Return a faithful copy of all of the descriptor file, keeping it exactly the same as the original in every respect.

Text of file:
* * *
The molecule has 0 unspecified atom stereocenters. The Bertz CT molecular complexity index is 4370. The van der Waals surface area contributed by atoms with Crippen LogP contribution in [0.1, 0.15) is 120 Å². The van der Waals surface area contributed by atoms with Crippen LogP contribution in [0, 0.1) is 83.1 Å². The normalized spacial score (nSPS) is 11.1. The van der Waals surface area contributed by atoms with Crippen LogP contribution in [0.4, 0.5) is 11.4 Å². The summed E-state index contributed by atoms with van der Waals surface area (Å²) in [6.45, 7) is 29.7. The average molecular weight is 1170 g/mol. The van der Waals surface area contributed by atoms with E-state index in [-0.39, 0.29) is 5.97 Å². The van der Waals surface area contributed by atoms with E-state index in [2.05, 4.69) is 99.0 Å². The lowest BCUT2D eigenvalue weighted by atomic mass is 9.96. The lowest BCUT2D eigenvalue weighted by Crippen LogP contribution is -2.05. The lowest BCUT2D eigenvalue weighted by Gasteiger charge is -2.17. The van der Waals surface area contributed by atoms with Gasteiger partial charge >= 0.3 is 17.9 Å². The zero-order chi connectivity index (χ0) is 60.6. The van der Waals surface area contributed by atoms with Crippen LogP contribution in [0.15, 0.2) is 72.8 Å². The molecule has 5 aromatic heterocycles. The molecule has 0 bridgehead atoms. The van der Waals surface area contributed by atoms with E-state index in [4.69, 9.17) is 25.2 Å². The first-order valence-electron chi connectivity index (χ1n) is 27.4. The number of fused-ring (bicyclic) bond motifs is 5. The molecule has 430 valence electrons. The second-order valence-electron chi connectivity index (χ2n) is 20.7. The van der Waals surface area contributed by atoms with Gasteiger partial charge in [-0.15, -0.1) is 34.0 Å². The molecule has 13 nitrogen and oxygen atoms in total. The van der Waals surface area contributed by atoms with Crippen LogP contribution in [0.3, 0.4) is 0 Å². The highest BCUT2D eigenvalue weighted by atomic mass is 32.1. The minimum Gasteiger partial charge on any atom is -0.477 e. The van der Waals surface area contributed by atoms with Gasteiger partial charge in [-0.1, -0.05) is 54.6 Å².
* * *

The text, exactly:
The molecule has 0 unspecified atom stereocenters. The Bertz CT molecular complexity index is 4370. The van der Waals surface area contributed by atoms with Crippen LogP contribution in [0.1, 0.15) is 120 Å². The van der Waals surface area contributed by atoms with Crippen LogP contribution in [0, 0.1) is 83.1 Å². The normalized spacial score (nSPS) is 11.1. The van der Waals surface area contributed by atoms with Crippen LogP contribution in [0.4, 0.5) is 11.4 Å². The summed E-state index contributed by atoms with van der Waals surface area (Å²) in [6.45, 7) is 29.7. The average molecular weight is 1170 g/mol. The van der Waals surface area contributed by atoms with E-state index in [-0.39, 0.29) is 5.97 Å². The van der Waals surface area contributed by atoms with E-state index in [2.05, 4.69) is 99.0 Å². The lowest BCUT2D eigenvalue weighted by atomic mass is 9.96. The lowest BCUT2D eigenvalue weighted by Crippen LogP contribution is -2.05. The lowest BCUT2D eigenvalue weighted by Gasteiger charge is -2.17. The van der Waals surface area contributed by atoms with Gasteiger partial charge >= 0.3 is 17.9 Å². The zero-order chi connectivity index (χ0) is 60.6. The van der Waals surface area contributed by atoms with Crippen LogP contribution in [0.15, 0.2) is 72.8 Å². The molecule has 5 aromatic heterocycles. The molecule has 0 bridgehead atoms. The van der Waals surface area contributed by atoms with E-state index in [4.69, 9.17) is 25.2 Å². The first-order valence-electron chi connectivity index (χ1n) is 27.4. The number of fused-ring (bicyclic) bond motifs is 5. The molecule has 430 valence electrons. The second-order valence-electron chi connectivity index (χ2n) is 20.7. The van der Waals surface area contributed by atoms with Gasteiger partial charge in [-0.15, -0.1) is 34.0 Å². The molecule has 13 nitrogen and oxygen atoms in total. The van der Waals surface area contributed by atoms with Crippen LogP contribution in [0.3, 0.4) is 0 Å². The highest BCUT2D eigenvalue weighted by atomic mass is 32.1. The minimum Gasteiger partial charge on any atom is -0.477 e. The van der Waals surface area contributed by atoms with Gasteiger partial charge in [-0.1, -0.05) is 54.6 Å².